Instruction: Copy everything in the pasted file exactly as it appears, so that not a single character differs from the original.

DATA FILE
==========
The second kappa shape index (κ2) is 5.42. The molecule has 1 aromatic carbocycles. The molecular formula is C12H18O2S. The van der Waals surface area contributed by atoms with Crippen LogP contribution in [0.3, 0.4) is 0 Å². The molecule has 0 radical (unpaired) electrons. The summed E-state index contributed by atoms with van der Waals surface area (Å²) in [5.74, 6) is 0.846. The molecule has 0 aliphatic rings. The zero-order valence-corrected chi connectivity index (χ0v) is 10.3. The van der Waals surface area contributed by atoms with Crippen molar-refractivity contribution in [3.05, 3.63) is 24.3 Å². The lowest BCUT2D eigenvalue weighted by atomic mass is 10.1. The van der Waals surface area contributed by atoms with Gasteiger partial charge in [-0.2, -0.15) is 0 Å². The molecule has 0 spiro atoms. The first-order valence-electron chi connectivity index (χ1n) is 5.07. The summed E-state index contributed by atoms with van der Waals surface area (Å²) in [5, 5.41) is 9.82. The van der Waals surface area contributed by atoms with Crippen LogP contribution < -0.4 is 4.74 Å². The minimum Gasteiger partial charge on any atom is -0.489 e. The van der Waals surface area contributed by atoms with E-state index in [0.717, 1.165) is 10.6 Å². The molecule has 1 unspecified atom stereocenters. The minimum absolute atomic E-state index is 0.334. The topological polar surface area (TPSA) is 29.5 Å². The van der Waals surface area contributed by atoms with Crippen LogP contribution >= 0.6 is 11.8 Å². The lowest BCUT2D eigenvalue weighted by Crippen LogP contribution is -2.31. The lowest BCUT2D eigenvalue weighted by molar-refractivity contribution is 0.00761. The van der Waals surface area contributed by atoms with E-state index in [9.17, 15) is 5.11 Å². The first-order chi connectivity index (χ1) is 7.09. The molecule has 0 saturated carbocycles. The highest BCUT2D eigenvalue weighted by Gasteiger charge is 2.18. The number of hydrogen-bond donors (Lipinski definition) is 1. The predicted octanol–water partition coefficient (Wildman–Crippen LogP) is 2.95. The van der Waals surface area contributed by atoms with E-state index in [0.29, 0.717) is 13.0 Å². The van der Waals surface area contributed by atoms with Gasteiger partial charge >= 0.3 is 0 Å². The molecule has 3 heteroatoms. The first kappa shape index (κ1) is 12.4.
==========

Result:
The second kappa shape index (κ2) is 5.42. The molecule has 1 aromatic carbocycles. The molecular formula is C12H18O2S. The van der Waals surface area contributed by atoms with Crippen LogP contribution in [0.3, 0.4) is 0 Å². The molecule has 0 radical (unpaired) electrons. The summed E-state index contributed by atoms with van der Waals surface area (Å²) in [5.74, 6) is 0.846. The molecule has 0 aliphatic rings. The zero-order valence-corrected chi connectivity index (χ0v) is 10.3. The van der Waals surface area contributed by atoms with Crippen molar-refractivity contribution in [3.05, 3.63) is 24.3 Å². The lowest BCUT2D eigenvalue weighted by atomic mass is 10.1. The van der Waals surface area contributed by atoms with Gasteiger partial charge in [-0.2, -0.15) is 0 Å². The molecule has 0 spiro atoms. The first-order valence-electron chi connectivity index (χ1n) is 5.07. The summed E-state index contributed by atoms with van der Waals surface area (Å²) in [5, 5.41) is 9.82. The van der Waals surface area contributed by atoms with Crippen LogP contribution < -0.4 is 4.74 Å². The minimum Gasteiger partial charge on any atom is -0.489 e. The van der Waals surface area contributed by atoms with E-state index in [0.717, 1.165) is 10.6 Å². The molecule has 1 unspecified atom stereocenters. The minimum absolute atomic E-state index is 0.334. The topological polar surface area (TPSA) is 29.5 Å². The van der Waals surface area contributed by atoms with Crippen LogP contribution >= 0.6 is 11.8 Å². The lowest BCUT2D eigenvalue weighted by Crippen LogP contribution is -2.31. The lowest BCUT2D eigenvalue weighted by molar-refractivity contribution is 0.00761. The van der Waals surface area contributed by atoms with E-state index in [9.17, 15) is 5.11 Å². The first-order chi connectivity index (χ1) is 7.09. The molecule has 0 saturated carbocycles. The highest BCUT2D eigenvalue weighted by Gasteiger charge is 2.18. The number of hydrogen-bond donors (Lipinski definition) is 1. The predicted octanol–water partition coefficient (Wildman–Crippen LogP) is 2.95. The van der Waals surface area contributed by atoms with E-state index in [0.29, 0.717) is 13.0 Å². The van der Waals surface area contributed by atoms with Gasteiger partial charge >= 0.3 is 0 Å². The molecule has 3 heteroatoms. The first kappa shape index (κ1) is 12.4.